Zoom Zoom Racing goes roundy round before land speed racing

Caribou native Carl Theriault now living in Massachusetts, photographed at speed with his Mustang at one of the Loring Timing Association land speed races. ( Pete Freeman-capture 27 photo)

When asked about his exposure to the driving experience, Carl Theriault made these observations,”I did the Richard Petty experience out in Las Vegas in the early 2000s. The driving experience was good for rookies; most got out hands shaking.”

“I still had mini B, wheels screeching, bumping through the corners, in my blood. So 135 mph driving on a 180+ track was fast, but 1,000% under control.”

“So not what I was looking for. Come to find out I had a lap close to 145, buy still just off-ramp in the Mustang material.”

“Now for the ride along they took it up to 170 to 175, so 95%. The first corner while under G-load strain, I remember saying ‘this is what I wanted to feel when I was driving’!”

“It was also great that they had it so that 3 cars were out there at a time, and you passed on both the inside and outside as well as got passed on both the inside and outside.”

“In the end, I personally liked the ride along better than the driving experience. Although they did call out that there are other driving experiences. But if I was at 75% at 135 and they took it up to 85% max, I might still want the 95% G load experience.”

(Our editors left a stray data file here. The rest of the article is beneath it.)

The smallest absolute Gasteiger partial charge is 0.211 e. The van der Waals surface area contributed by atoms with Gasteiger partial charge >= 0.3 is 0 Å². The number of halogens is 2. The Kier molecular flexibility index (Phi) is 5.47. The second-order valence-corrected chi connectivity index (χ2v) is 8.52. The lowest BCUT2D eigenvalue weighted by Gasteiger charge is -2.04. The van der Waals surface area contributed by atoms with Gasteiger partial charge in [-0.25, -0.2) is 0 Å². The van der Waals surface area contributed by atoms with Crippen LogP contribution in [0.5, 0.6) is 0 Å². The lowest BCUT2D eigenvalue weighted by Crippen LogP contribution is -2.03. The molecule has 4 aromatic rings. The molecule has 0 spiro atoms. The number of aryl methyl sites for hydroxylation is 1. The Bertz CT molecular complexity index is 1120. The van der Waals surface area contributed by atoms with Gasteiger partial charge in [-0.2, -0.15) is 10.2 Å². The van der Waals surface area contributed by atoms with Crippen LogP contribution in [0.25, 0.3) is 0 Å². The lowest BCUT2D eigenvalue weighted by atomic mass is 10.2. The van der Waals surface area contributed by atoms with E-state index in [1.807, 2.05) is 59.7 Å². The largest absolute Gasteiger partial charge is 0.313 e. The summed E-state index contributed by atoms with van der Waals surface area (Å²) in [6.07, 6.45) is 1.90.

Your chance to experience racing on the local level

Maybe you attended the Firecracker 200 at Spud Speedway last July 3rd or you have been to another venue where the super late-model stock cars race. Maybe you were curious like Raymond, Grass, and Theriault were in regards to super speedway racing, but wonder what it feels like at Spud Speedway to head to turn one when the green flag waves. Or how does it feel to be heading off turn four in quest for the waving checkered flag.

Wonder no more. The Rusty Wallace Driving Experience team is headed for Spud Speedway Friday June 14, 2019. They will be bringing real super late-model race cars with 400 horsepower crate engines to the one-third mile track.

Beginning at 10 am that day drivers and those who wish to experience ride along laps will find out first hand what it is like on the track. I suspect they will be surprised at the tugging of g-forces in the turns and the rush of acceleration as the race cars flirt with the limit of traction heading out of the turn.

Since it is nearing Christmas, maybe you or that special person is looking for that unique gift look atĀ https://racewithrusty.com/spud-speedway-70

Latest from the website:

Latest from Rusty Wallace Driving Experience as of November 19, 2018.

I hope you are able to participate in this unique visit to Spud Speedway by a first class organization. Make lasting memories next June 14th.

Speaking of speed

From James McMahon, Kart Pulse at SuperKarts USA in Las Vegas 2017


Lets go racing,

Tom Hale

Soli Deo Gloria (Matthew 5:16)




Tom Hale

About Tom Hale

Tom wrote 14 years as freelancer for the Bangor Daily Sports covering motorsports in Maine. Now blogging and concentrating on human interest stories about people and places in racing. He races Champ Karts and owns HTF Motorsports in remote Westmanland, Maine